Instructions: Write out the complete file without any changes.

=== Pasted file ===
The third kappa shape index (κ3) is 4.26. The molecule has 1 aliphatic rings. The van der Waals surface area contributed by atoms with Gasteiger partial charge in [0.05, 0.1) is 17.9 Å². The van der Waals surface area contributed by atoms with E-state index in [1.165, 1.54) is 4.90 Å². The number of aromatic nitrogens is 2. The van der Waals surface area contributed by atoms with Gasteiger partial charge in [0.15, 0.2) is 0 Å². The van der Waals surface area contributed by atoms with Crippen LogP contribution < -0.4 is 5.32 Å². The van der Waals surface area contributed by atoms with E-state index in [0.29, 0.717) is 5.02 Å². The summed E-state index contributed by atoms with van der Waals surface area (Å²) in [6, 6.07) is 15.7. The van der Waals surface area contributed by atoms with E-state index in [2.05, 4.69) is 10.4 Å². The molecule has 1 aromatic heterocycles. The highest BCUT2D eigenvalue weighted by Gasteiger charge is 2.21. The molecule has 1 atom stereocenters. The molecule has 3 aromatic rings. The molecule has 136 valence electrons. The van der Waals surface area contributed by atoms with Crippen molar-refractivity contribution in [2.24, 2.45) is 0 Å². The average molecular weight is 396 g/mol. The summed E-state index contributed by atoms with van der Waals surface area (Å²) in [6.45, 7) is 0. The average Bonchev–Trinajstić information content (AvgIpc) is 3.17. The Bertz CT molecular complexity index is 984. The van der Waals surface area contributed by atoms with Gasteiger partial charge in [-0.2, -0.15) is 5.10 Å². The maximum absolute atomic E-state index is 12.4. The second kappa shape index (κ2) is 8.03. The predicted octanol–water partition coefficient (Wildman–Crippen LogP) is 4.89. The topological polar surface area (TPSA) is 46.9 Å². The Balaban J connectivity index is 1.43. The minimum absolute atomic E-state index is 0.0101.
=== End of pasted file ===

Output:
The third kappa shape index (κ3) is 4.26. The molecule has 1 aliphatic rings. The van der Waals surface area contributed by atoms with Gasteiger partial charge in [0.05, 0.1) is 17.9 Å². The van der Waals surface area contributed by atoms with E-state index in [1.165, 1.54) is 4.90 Å². The number of aromatic nitrogens is 2. The van der Waals surface area contributed by atoms with Gasteiger partial charge in [0.15, 0.2) is 0 Å². The van der Waals surface area contributed by atoms with Crippen LogP contribution < -0.4 is 5.32 Å². The van der Waals surface area contributed by atoms with E-state index in [0.29, 0.717) is 5.02 Å². The summed E-state index contributed by atoms with van der Waals surface area (Å²) in [6, 6.07) is 15.7. The van der Waals surface area contributed by atoms with E-state index in [2.05, 4.69) is 10.4 Å². The molecule has 1 aromatic heterocycles. The highest BCUT2D eigenvalue weighted by Gasteiger charge is 2.21. The molecule has 1 atom stereocenters. The molecule has 3 aromatic rings. The molecule has 136 valence electrons. The van der Waals surface area contributed by atoms with Crippen molar-refractivity contribution in [2.24, 2.45) is 0 Å². The average molecular weight is 396 g/mol. The summed E-state index contributed by atoms with van der Waals surface area (Å²) in [6.45, 7) is 0. The average Bonchev–Trinajstić information content (AvgIpc) is 3.17. The Bertz CT molecular complexity index is 984. The van der Waals surface area contributed by atoms with Gasteiger partial charge in [-0.2, -0.15) is 5.10 Å². The maximum absolute atomic E-state index is 12.4. The second kappa shape index (κ2) is 8.03. The predicted octanol–water partition coefficient (Wildman–Crippen LogP) is 4.89. The topological polar surface area (TPSA) is 46.9 Å². The Balaban J connectivity index is 1.43. The minimum absolute atomic E-state index is 0.0101.